When you purchase or mortgage a home or land, you sign a lot of paperwork. After closing, you get your deed and maybe an owner’s title insurance policy. Much work goes on behind the scenes under the roof of an attorney’s office, a title insurance company, or even a county courthouse to insure that there's clear title to the property. Although title searches are performed most commonly for the purpose of issuing title insurance, other reasons do exist.
Establishing Clear Title
When you are buying property, you want to know that it has clear title. Clear title means that no problems were revealed -- from a diligent search of the courthouse records -- that would cause your future ownership interest in the property to be questioned. A title researcher looks for problems or issues such as flaws in deeds, unpaid mortgages, property owners’ association liens, judgments, and unpaid taxes to determine what may be required to clear the title. Depending on your reasons for acquiring a title search and the desired information, a title search may only go back a few years, or may go all the way back to the original land patent from the United States government.
Insuring Title to Property
A diligent purchaser and a mortgage company will generally require title insurance in conjunction with a purchase or mortgage of property. The information in a title insurance policy is the result of a title search. A title insurance commitment is generally issued first which commits or promises to issue a policy once the requirements contained in the commitment are met. Title commitments contain the legal description of the property, the name of the person who owns the land, whether the property taxes were paid, and exceptions or reservations from title insurance coverage. A title insurance policy is not issued until a title search has been performed verifying the information.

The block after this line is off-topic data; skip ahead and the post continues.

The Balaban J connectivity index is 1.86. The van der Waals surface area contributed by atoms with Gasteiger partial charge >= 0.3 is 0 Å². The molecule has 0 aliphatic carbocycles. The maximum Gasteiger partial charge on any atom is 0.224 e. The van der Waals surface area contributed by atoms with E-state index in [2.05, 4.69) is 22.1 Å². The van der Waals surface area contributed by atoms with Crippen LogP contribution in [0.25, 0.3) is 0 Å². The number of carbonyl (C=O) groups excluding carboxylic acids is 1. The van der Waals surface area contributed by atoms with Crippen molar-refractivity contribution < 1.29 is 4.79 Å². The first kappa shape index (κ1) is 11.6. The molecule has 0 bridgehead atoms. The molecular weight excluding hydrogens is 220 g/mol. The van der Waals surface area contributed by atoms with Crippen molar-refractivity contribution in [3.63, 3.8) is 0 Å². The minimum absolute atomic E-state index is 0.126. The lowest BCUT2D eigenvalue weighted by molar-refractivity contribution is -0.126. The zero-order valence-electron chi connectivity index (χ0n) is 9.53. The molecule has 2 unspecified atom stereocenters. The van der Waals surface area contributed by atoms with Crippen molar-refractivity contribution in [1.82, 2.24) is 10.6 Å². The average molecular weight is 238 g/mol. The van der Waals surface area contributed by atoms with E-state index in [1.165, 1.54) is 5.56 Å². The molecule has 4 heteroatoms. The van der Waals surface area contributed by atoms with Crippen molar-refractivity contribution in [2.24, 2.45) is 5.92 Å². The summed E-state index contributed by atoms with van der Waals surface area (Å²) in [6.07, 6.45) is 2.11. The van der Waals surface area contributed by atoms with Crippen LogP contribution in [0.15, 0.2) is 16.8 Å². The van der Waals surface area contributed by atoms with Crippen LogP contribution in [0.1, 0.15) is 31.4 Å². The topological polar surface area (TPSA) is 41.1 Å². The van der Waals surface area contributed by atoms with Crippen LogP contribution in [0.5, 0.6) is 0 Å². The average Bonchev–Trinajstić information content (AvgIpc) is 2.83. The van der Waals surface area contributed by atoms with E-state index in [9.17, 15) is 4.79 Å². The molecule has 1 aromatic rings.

Attorney’s Title Opinions
Title searches are also performed in conjunction with the issuance of an attorney’s title opinion, which is a formal written opinion by an attorney declaring title status. Whereas a title insurance policy offers insurance coverage related to defects that may emerge in the title to property, an attorney’s title opinion offers no such coverage. If defects are discovered that weren’t listed in the title opinion, a property owner’s only recourse is to seek financial compensation or assistance from the issuing attorney to clear the title defect. Title opinions might be requested by developers seeking the status of title prior to purchasing a tract of land, family members regarding estate-owned property, creditors wishing to place a lien upon an individual’s property, or parties to a lawsuit seeking to clarify ownership of the property.
You may be interested to know who owns the minerals under your property. That information can be determined by a mineral search. Mineral searches are some of the more complex and time-consuming title searches, as the mineral rights are often kept or reserved by sellers of property. Those mineral rights may have been further fractionally divided between a series of owners, and leased to individuals or oil companies that have subsequently assigned fractional interests in their leases.
- Better Business Bureau, Educational Consumer Tips: Title Insurance
- Ohio Bar Association: Title Insurance Protects Owners and Lenders
- Urban Financial Group: Wholesale & Correspondent Reverse Mortgage Lending
- Sadler Law Firm LLP: Title Opinions
- Title Examiner: Types of Title Opinions
- Land With Minerals: Conducting a Title Search for Mineral Ownership, A Worthy Investment
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